Huawei Technologies Co Ltd is testing a smartphone with a new operating system Hongmeng, the company's OS developed in-house. This device can go on sale by the end of this year, as Chinese state-media Global times reported. Earlier this year, Huawei had to face trade sanctions from Trump administration which forces to cancel all trades with the company. This led to an international crisis for the Chinese company. While the Huawei band only came into effect this year. The company choose to develop its own operating system after Google refused to continue its license for Android OS. The company has also contributed to develop Android operating system.
We don't have much information about the new OS - Hongmeng. But Huawei executives has referred it as an operating system designed for interconnecting the internet-of-things products. An upcoming Honor TVs is expect to have the Hongmeng as its operating system. The company is using Android as its preferred operating system in the mobile devices so far, but the switch could happen in the near future, bringing Hongmeng to more devices.
In the past, no smartphone manufacturer has attempted such a bold attempt. Android has been the best alternative for non-iPhone users. People are not sure about the future of the company or its operating system but still they are excited to see something strong as Android's rival. It will take a lots of research, support of open-source community and devlopers by the world's second-largest smartphone manufacturer to be able to break-in to the system. Even with this global crisis, Huawei managed to grow by 23% in the first half of 2019. Another information was about the price. The device is expected to be priced around 2,000 yuan ($288). The company hasn't refer any name for this device so far.
Image credit: DAVID PAUL MORRIS/BLOOMBERG
Android and Chrome OS SVP Hiroshi Lockheimer has said that Google is "very committed" to Chrome OS. The company had already confirmed earlier that the project isn't being killed.
Reports that Google is working on merging the Chrome OS and Android OS into a single operating system. The news was first reported by the Wall Street Journal but has since been confirmed by the search giant. The new OS, which is in the works for the past couple of years, is expected to be ready for a preview next year, but would be launched only in 2017.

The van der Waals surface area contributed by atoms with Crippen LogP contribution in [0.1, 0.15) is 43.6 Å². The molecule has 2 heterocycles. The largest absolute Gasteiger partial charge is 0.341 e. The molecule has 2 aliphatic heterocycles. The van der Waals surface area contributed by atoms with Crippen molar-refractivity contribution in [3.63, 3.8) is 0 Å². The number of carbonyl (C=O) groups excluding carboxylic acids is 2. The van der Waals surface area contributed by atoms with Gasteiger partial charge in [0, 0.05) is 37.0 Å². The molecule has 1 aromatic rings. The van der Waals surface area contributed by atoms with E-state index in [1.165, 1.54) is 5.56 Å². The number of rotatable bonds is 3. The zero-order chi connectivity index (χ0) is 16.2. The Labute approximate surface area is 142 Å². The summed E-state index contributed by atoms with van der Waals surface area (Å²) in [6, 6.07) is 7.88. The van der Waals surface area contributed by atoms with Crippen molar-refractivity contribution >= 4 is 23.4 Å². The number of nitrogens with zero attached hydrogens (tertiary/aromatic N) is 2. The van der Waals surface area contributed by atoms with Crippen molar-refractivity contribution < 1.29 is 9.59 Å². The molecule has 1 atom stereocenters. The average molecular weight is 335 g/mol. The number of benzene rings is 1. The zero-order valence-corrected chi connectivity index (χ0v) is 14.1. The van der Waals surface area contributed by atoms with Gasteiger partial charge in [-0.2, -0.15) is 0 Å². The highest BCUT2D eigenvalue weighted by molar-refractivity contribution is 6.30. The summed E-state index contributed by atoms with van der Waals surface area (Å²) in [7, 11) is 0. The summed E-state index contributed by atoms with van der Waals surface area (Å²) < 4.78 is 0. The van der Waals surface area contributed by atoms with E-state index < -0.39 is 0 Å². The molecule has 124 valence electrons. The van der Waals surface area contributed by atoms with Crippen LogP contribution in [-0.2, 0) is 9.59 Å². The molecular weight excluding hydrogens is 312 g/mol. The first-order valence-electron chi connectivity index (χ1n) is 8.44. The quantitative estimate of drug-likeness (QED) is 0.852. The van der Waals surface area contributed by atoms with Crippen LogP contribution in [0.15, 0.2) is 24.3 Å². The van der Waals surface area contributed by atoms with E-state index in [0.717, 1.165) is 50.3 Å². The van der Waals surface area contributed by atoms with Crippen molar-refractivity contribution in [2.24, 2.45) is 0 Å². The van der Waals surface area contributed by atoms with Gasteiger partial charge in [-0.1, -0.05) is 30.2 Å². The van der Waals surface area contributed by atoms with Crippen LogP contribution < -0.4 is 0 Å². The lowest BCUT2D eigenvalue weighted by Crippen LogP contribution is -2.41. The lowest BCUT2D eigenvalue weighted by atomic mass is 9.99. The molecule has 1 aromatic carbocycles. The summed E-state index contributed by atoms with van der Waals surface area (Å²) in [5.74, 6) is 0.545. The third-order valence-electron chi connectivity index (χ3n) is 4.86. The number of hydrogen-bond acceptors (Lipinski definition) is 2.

The move would result in PC users getting access to Google Play, which is currently home to millions of apps. In addition, Chromebooks the lightweight and portable laptops that got their name from the Chrome OS will also get a new name. The Chrome browser, however, won't be affected in any way.
It's worth mentioning that Google's newly-announced CEO Sundar Pichai has been heading both Android and Chrome OS divisions for the past two years. "Mobile as a computing paradigm is eventually going to blend with what we think of as desktop today," he said last week.
The World's most popular Mobile Operating Systems, Android. The whole thing started when Google acquired a tiny startup called Android Inc. in 2005. Originally, Android was made for digital cameras. Google paid $50 million and took Android to its HQ.
After whipping the OS into a market-ready shape for the HTC Dream (T-Mobile G1), which shipped in 2008 running Android 1.0, Google has been through 12 generations of the green bot already, each being nothing less than a milestone and mobile technology development driver.
Android's history makes for an engaging, but quite a lengthy read! The infographic stretches from Android's murky, Linux-derived 2008 beginnings all the way to the present greatness that is Android M. The most important additions in each versions, along with their representative flagship phones are highlighted and illustrated.